After talking about families, they immediately moved into talking about what special someone was waiting for them to come home.

And Erec found himself thinking, not for the first time, about Nina.

His people would have known what had happened to him by now. It had been weeks since he had been taken from the battlefield. Nina would have been one of the first people to be informed. Would she be angry or worried when she saw those scarlet scraps heading towards her?

The common soldiers told him of their ladies. Their wives. They spoke of beauty, grace, and enduring faithfulness. One of the men who regularly took up the Gasconite women on their sordid offers even offered his own tale of a delightful darling from back home.

When pressed, Erec began speaking of Nina. He didn't mention her by name, afraid that doing so would be too much to reveal. However, he could tell them of her dedication and loveliness. He could tell them of her long legs that seemed to go on forever and those frosty violet eyes that managed to warm him to the tips of his toes before lighting him afire with need.

Erec had never got to hold Nina. He had kissed her hand, and that was the most he had ever been able to claim of her. However, as the men exchanged their own dirty exploits, he found himself wanting to try some of their techniques and styles with Nina. When he heard the Gasconite women crying in ecstasy, he could only think of drawing similar moans from Nina's throat.

He hadn't seen her in so long, but she was the only thing on his mind. He liked talking about escaping, but he kept imagining a grand moment wherein he would get to return to her.

His desire was quickly and effectively blanketed when Marthe and Stuart arrived with their copy of the Holy Text to read them a nighttime passage. No man here wanted to listen, but Stuart promised retribution upon the man that did not. A happy wife cooked more delicious food than a miserable one, and Stuart did enjoy his food.

Tonight, Marthe read to them of a man's place working the fields or the forge. She liked such passages because she thought it gave them hope. It really only reminded Erec of the fruitless labor he was forced to perform each day, but the kind woman need not know of his misery if not necessary.

After she left, he and the other prisoners prepared to lie down and sleep. There weren't any women coming to visit them tonight. Probably because the next morning was when church service was held and they wanted to keep themselves as guilt free as possible. Erec really didn't judge people that chose to have a relationship before marriage. However, the women that were coming here seemed the kind to have multiple relationships at once regardless of consequence. More than a few still wore their wedding rings.

As the others were falling asleep, Erec stood and went outside to relieve himself. They didn't do so inside the barn, they liked to think they retained some of their humanity. For one activity, they went against the back of the barn, for the other they would dig a hole away from the barn entirely. Usually within the cotton fields. It was fertilizer, they would joke with one another. It was also one of the few means of vengeance they could take upon Stuart Kain.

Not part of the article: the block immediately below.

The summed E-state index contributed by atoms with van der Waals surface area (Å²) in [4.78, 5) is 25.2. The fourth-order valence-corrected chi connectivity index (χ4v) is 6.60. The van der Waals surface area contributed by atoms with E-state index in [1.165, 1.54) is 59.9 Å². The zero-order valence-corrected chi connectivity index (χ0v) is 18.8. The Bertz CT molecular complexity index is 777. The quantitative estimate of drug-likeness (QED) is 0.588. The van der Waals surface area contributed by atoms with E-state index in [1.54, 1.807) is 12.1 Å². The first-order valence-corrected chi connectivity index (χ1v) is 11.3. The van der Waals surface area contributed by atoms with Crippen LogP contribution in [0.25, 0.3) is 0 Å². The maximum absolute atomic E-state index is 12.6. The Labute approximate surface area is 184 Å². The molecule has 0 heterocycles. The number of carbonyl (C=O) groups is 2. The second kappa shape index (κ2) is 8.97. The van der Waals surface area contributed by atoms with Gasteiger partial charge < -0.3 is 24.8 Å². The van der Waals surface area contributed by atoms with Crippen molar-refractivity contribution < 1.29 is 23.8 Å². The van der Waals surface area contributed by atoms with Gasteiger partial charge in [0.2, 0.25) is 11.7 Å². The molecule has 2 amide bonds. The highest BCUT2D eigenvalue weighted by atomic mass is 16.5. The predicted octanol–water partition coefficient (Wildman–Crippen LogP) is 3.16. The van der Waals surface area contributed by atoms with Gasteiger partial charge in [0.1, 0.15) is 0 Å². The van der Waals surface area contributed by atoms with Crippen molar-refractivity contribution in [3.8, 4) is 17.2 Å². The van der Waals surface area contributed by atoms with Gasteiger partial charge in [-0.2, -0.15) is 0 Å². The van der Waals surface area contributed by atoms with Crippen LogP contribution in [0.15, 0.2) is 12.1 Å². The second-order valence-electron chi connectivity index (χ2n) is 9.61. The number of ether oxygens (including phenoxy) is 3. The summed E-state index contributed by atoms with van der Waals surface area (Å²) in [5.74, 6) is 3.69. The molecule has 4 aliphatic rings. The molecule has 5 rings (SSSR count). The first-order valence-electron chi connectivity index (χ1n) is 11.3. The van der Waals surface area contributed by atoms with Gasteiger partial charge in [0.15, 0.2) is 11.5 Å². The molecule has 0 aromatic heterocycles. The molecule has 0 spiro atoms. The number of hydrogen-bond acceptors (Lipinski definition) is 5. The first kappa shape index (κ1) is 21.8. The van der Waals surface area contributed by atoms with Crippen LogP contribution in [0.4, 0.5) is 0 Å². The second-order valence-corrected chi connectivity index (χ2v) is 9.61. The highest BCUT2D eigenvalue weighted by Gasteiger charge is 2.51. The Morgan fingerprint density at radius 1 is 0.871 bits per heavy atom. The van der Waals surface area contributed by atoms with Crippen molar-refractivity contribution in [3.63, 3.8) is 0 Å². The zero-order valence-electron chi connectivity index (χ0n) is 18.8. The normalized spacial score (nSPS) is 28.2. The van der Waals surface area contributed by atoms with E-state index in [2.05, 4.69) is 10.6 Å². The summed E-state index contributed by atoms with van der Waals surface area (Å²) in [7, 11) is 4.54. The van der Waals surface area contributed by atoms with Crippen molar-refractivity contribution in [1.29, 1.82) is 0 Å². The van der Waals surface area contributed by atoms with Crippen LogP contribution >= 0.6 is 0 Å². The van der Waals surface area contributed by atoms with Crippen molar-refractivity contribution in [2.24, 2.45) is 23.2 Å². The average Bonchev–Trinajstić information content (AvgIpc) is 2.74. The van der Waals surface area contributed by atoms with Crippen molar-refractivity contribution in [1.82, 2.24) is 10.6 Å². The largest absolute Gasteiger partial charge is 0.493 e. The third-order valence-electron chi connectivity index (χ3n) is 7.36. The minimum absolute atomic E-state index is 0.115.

Erec need only visit the back of the barn tonight. He did his business without issue, but as he was tying his dressing cloth back in place, he heard movement to his side. He turned curiously then nearly cried out in surprise to find someone standing immediately beside him.

"Good evening," the older gentleman said, grinning at the way Erec had nearly thrown himself back. He had a thick, coughing sort of laugh.

"Who are you?" Erec frowned at the cloak wrapped around his body which only made the hump of his back more obvious as he balanced his upper body on a thick, knobby cane.

"The better question," the old man asked, pointed a wrinkled, boney finger at him, "is who are you?"

"I'm only a prisoner of war. Are you lost, elder? Can I take you somewhere?"

More dry coughing met the suggestion. "You're funny. Only a prisoner, he says. I would almost believe you, if I didn't know the prince of Vasconia with my own eyes."

"Sh!" Erec hissed, casting his eyes about quickly. "Please, sir, you cannot say something like that out loud. If anyone finds out, I-"

Coughing laughter cut him off. "My, you're jumpy. Hint of advice, highness, when someone calls you out on a lie, don't immediately confess to it. They might be looking for that exactly. Play dumb for a little, see where it gets you. A master's advice."

Erec frowned. "You're... not here to report me?"

"Why would I report my own prince to the Gasconites?"

Erec was slow to understand. He gasped softly as he realized who he was speaking to. Or, at least, who he was speaking to worked for. He lowered his own voice.

"You're one of our spies, aren't you? Vasconia's spies, I mean."

"Spy. That's a fun word. Always loved that word." The old man seemed to shimmy and sway in place for a moment, concerning Erec who thought he was losing his balance. He batted away the prince's hands when he tried to assist him. "Don't do that now. I don't need help."

"I had no idea we had a spy so... advanced in age," Erec frowned at the old man.

Time had not been kind to this gentleman. It had dug out many deep lines into his face. His jowls hung low, and though his eyes gleamed with intelligence, his hands were shaking with the effort that it was taking to keep his cane held in his hands.